“The Way We See It Coming”: Building the Legacy of Indigenous Observations in IPY 2007–2008. In Smithsonian at the Poles: Contributions to International Polar Year Science. Igor Krupnik, Michael Lang, and Scott Miller, eds. Smithsonian Institution Scholarly Press (2009),.

Distant Lands and Brave Pioneers: Original Thule Eskimo Migration Revisited. With Michail Chlenov. In: On the Track of the Thule Culture from Bering Strait to East Greenland. Grønnow, Bjarne (ed.) Publications from the National Museum. Studies in Archaeology and History, Vol. 15, Copenhagen (2009)

Kingikmi Sigum Qanuq Ilitaavut/Wales Inupiaq Sea Ice Dictionary. Winton Weyapuk, Jr., and Igor Krupnik, comps.112 pp. Arctic Studies Center and the Native Village of Wales (2008, preprint).

The End of “Eskimo Land”: Yupik relocations in Chukotka, 1958–1959. Igor Krupnik and Mikhail Chlenov. Etudes/Inuit/Studies. 31(1-2) (2007)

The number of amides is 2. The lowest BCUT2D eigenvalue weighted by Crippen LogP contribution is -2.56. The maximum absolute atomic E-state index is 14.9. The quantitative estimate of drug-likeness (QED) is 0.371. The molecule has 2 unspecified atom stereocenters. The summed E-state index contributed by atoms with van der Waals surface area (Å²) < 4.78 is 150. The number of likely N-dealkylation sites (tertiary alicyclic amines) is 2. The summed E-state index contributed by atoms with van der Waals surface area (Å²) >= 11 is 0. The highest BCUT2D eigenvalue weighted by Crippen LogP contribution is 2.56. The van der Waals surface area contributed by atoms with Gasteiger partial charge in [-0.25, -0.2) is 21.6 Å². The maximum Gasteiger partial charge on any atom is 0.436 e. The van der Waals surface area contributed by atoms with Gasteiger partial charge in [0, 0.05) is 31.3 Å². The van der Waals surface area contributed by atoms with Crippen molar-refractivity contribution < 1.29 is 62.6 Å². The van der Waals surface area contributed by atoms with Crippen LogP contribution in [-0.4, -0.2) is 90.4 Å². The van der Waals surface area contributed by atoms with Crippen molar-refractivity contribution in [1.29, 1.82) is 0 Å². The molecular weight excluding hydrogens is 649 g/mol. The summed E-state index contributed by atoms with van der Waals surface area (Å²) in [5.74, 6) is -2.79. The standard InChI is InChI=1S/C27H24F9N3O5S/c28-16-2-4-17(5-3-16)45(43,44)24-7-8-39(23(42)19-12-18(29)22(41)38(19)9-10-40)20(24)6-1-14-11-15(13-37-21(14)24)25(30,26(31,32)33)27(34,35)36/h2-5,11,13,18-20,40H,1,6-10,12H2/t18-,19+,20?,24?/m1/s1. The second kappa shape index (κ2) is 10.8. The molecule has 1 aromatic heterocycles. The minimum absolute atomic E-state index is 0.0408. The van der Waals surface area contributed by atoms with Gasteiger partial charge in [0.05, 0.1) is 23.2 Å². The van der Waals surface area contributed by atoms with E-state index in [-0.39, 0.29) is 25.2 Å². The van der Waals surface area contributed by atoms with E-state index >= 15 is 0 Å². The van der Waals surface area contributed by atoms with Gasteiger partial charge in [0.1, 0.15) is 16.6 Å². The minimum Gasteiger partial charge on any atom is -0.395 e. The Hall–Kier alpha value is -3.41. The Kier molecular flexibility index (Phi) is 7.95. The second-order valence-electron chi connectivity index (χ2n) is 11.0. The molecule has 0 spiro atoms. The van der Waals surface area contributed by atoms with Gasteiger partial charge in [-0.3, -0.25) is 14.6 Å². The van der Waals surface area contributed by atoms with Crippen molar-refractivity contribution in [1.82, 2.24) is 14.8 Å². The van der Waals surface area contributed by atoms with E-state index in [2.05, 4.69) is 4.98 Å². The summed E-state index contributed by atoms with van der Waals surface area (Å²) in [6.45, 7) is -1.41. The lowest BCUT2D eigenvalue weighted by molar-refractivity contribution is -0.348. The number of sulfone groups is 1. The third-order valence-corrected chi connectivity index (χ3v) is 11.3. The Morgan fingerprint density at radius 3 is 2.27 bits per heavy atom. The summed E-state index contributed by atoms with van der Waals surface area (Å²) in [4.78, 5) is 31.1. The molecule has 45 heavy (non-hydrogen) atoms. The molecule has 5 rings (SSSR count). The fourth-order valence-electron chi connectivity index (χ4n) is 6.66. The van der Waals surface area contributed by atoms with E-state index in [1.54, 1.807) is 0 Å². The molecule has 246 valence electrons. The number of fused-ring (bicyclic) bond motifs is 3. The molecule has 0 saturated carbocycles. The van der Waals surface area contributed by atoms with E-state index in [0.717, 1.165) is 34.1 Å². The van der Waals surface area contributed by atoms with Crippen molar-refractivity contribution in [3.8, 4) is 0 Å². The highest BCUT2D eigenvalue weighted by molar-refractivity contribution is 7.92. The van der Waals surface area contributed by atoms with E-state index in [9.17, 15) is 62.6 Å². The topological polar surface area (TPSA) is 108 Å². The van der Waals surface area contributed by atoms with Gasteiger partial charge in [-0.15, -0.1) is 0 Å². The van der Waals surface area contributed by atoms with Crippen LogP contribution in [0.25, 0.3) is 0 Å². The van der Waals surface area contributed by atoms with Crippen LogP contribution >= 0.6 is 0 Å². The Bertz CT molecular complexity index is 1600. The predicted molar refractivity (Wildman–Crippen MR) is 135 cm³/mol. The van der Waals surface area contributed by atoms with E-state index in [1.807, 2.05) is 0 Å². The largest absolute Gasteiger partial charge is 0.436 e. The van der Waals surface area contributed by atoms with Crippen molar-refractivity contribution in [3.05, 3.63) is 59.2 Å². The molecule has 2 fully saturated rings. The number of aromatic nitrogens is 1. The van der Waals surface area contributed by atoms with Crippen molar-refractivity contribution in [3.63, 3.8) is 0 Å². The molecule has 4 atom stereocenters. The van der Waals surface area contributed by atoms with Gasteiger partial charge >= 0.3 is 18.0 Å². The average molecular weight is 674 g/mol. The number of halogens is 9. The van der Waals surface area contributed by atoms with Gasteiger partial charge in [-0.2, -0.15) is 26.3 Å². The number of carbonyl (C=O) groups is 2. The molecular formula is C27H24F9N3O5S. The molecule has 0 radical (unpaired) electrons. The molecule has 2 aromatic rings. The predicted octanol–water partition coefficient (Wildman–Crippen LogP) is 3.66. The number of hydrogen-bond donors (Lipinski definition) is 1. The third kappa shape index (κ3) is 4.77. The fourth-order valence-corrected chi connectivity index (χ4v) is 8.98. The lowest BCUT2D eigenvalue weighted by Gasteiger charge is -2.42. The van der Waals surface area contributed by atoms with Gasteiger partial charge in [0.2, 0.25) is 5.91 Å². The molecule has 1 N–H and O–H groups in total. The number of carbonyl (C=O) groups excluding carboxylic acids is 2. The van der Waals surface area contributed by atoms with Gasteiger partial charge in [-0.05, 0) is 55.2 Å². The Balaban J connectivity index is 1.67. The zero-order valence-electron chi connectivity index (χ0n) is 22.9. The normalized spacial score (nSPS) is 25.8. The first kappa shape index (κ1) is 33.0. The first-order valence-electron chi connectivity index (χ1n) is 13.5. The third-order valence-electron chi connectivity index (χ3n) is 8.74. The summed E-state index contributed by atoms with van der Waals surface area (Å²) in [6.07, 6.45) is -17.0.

We Have Seen These Warm Weathers Before. Indigenous Observations, Archaeology, and the Modeling of Arctic Climate Change. In: Arneborg, Jette and Grønnow, Bjarne (eds.): Dynamics of Northern Societies. Publications from the National Museum, Studies in Archaeology and History, Vol. 10. Copenhagen (2006).

"When our words are put to paper." Heritage documentation and reversing knowledge shift in the Bering Strait region. Etudes/Inuit/Studies 29(1-2) (2005).

The Whole Story of Our Land. Ethnographic Landscape in Gambell, St. Lawrence Island, Alaska. In Northern Ethnographic Landscapes: Perspectives from Circumpolar Nations. Igor Krupnik, Rachel Mason and Tonia W. Horton, eds. Pp. 203-227. Contributions to Circumpolar Anthropology 6. Washington, DC: Arctic Studies Center (2004).

Watching Ice and Weather Our Way: Some Lessons from Yupik Observations of Sea Ice and Weather on St. Lawrence Island, Alaska. In: The Earth Is Faster Now: Indigenous Observations of Arctic Environmental Change. Igor Krupnik and Dyanna Jolly, eds. Fairbanks: ARCUS (2002).

Exhibits
:

Crossroads Siberia: Native Cultures of Alaska and Siberia (1996-97); Arktis und Antarktis. Section on Native Peoples of the Circumpolar Region (Bonn, 1997-98); Arctic: A Friend Acting Strangely (2006).

Awards:

American Book Award 2003, The Before Columbus Foundation – for: Akuzilleput Igaqullghet. Our Words Put to Paper (with Willis Walunga and Vera Metcalf).